Still not finished with having children themselves, in 1799, their last child was born to Thomas and Margaret, a daughter Margaret.

Lydia and Harvey will have two more children in the next couple of years, Margaret in 1800, and John in 1803.

1805 is a key year for this family. Their oldest son John marries South Carolina girl Elizabeth Flannagan. It appears the Holden family was doing well. But, the land wasn't. According to one researcher, "The red clay soils of South Carolina did not wear well under cultivation, especially after 1800, when an emergent upland cotton culture depleted soil much quicker than had subsistence food crops or pasturing" (The Tates of Pearl River). Someone had the idea to move south towards Spanish West Florida. It would be quite an undertaking to move such a large family so far.

But they do it. Somehow, Thomas and Margaret, along with their 11 children, in-laws, grandchildren, slaves and friends, make the great exodus from Laurens County, South Carolina through the Indian-saturated, dangerous and unknown landscape (about 650 miles) to the southern county of Amite, in Mississippi/St. Helena's Parish, Louisiana. Going 15 miles a day, it would have taken them about 6 weeks.

My g5 great-grandmother, Lydia, would have been pregnant with her fourth child, Thomas, whom she gave birth to in mid-March of 1805 in Louisiana.

Thomas, Sr. would have 5 more years to live; Margaret, 6 more years. It's not clear how Thomas spent much of his time, but the 1805 census shows that he bought land, was a farmer, and owned 6 slaves.

Next door to him lived Thomas, Jr., his new wife Elizabeth Flannagan, and their infant son John, along with 2 slaves. Next door to them were Flannagans, most likely Elizabeth's parents, also from South Carolina.

The years between 1805-1810 seemed happy enough, but not always. At age 19, their son Simon married Sarah Kennedy on 7 May, 1805. At 20 years old, their son John married Hester (Hettie) Nichols on 2 Dec., 1805.

In March of 1805, their 16 year old daughter Sarah marries Charles Boser. They will be married 5 years with no children. Either Charles dies or they divorce, but in any case, Sarah marries her second husband, George Newman in May of 1810, a few months before her father dies.

On January 2nd, 1806, Mahlon, 18, marries 16 year old Catherine Nichols.

In 1807, John and Hettie have their first child, Mahlon. That same year, Mahlon and Catherine also have a son they name Mahlon.

Lydia and Harvey had another son, Charles, in 1808, but he was either stillborn or died the same day. Thomas, Jr. and Elizabeth would give them three more healthy grandchildren, Hugh, Mary, and Sarah.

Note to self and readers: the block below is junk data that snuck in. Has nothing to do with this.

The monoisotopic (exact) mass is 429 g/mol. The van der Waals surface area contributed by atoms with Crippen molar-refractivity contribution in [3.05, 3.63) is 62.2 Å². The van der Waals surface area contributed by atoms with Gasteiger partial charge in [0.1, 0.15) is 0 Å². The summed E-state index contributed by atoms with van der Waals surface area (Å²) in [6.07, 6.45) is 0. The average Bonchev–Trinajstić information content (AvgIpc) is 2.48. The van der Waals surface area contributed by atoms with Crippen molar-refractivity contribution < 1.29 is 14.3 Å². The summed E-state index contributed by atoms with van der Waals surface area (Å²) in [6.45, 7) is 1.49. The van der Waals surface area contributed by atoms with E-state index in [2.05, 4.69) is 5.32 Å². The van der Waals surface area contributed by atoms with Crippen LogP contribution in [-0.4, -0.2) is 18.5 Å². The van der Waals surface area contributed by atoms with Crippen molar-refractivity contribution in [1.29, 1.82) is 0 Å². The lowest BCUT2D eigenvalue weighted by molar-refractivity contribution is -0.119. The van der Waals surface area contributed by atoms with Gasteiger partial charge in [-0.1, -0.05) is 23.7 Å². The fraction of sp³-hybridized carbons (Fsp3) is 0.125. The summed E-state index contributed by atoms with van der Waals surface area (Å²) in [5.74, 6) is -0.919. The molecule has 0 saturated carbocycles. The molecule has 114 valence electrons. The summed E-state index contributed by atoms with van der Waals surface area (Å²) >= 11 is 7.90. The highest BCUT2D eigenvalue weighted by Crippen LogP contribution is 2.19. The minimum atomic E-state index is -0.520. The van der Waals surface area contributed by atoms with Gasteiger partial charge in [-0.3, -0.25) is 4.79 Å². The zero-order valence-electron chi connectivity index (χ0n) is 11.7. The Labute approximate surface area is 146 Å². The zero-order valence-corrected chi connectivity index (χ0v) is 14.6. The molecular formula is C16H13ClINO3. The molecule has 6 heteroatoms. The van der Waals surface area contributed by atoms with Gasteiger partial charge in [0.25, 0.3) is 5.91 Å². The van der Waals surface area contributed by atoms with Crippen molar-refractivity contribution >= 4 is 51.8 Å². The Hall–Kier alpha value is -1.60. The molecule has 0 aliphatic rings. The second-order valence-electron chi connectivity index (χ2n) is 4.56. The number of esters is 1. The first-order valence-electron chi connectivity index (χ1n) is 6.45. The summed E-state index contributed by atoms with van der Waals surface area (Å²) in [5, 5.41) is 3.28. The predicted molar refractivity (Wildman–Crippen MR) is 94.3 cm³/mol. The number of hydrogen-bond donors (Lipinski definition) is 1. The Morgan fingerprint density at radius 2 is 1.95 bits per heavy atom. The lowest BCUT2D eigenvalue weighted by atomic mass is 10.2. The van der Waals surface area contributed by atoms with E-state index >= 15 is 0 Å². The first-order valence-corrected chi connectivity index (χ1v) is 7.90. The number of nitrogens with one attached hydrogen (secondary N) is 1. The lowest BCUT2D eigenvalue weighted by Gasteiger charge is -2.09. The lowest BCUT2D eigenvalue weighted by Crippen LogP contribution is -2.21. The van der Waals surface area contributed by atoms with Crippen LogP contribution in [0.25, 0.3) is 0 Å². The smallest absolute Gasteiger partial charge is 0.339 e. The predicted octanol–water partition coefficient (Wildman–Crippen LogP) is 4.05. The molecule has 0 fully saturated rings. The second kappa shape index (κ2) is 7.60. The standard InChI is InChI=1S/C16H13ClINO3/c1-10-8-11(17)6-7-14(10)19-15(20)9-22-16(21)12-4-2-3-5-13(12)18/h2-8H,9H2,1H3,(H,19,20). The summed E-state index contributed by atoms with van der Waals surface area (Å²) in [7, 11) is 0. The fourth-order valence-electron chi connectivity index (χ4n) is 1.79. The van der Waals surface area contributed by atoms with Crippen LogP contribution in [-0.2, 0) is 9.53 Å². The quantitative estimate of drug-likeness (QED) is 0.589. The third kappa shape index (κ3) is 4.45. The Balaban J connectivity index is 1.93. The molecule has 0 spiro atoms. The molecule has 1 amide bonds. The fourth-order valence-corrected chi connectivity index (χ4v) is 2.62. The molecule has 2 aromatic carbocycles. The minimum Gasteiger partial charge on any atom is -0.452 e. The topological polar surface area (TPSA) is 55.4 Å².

In 1809, their son Joseph Jackson married Tennesee girl Martha Vashtie Fields on July 27th.

Their daughter Abigail married James Tate on 14 December, 1809. She was an interesting character. According to the writer of The Tates of Pearl River, within the previous two months, "Abby" Holden and two other suitors had applied for marriage licenses in Amite County, first on October 13, 1809, with James Graham, and next on October 28, 1809, with Robert Kilcrease, in the latter case with a note from Thomas Holden to issue the license to Kilcrease to marry his daughter. In neither of the first two cases was there a return on the marriage.This researcher seems to believe that Abby was either a terrible flirt or it was a shotgun marriage situation. In any case, she and James Tate married and Nancy Tate was born in 1810.

Thomas died on Nov. 7, 1810. He was 61. Margaret followed him at some point the next year. She was 56. In their 40 years together, they raised a large family: at least 12 children, 11 lived to adulthood.

Their immediate legacy is as follows:

Lydia and Harvey Day Pearson had 9 children who lived to adulthood. Lydia lived to be 75. Much more about them later.

Thomas, Jr. and Elizabeth had 14 children. He lived to be 66.

John and Hettie had 9 children together. John died when he was 55.

Simon is kind of an interesting character. From a quick glance at his census records, it looks like he may have had at least three wives, including relations and children with a slave. He had 8 children total, and died when he was 64.

Joseph and Martha had 6 children. He only lived to be 51.

Mahlon and Catherine had 19 children together, but I believe some of them might have be confused with John and Hettie's children. Hettie and Catherine were sisters, and a lot of their children's names overlap.

Sarah did not have children with her first two husbands. At age 27, in 1816, she married Barry Bayne West. Together, they had 9 children. She lived to be 71.

Not much is known about Hugh. He married Ruth Mixon, but there is no evidence of any children. He only lived to be 36.

Their last child Abigail had 7 children with her husband James. James Tate was quite successful with land and farming.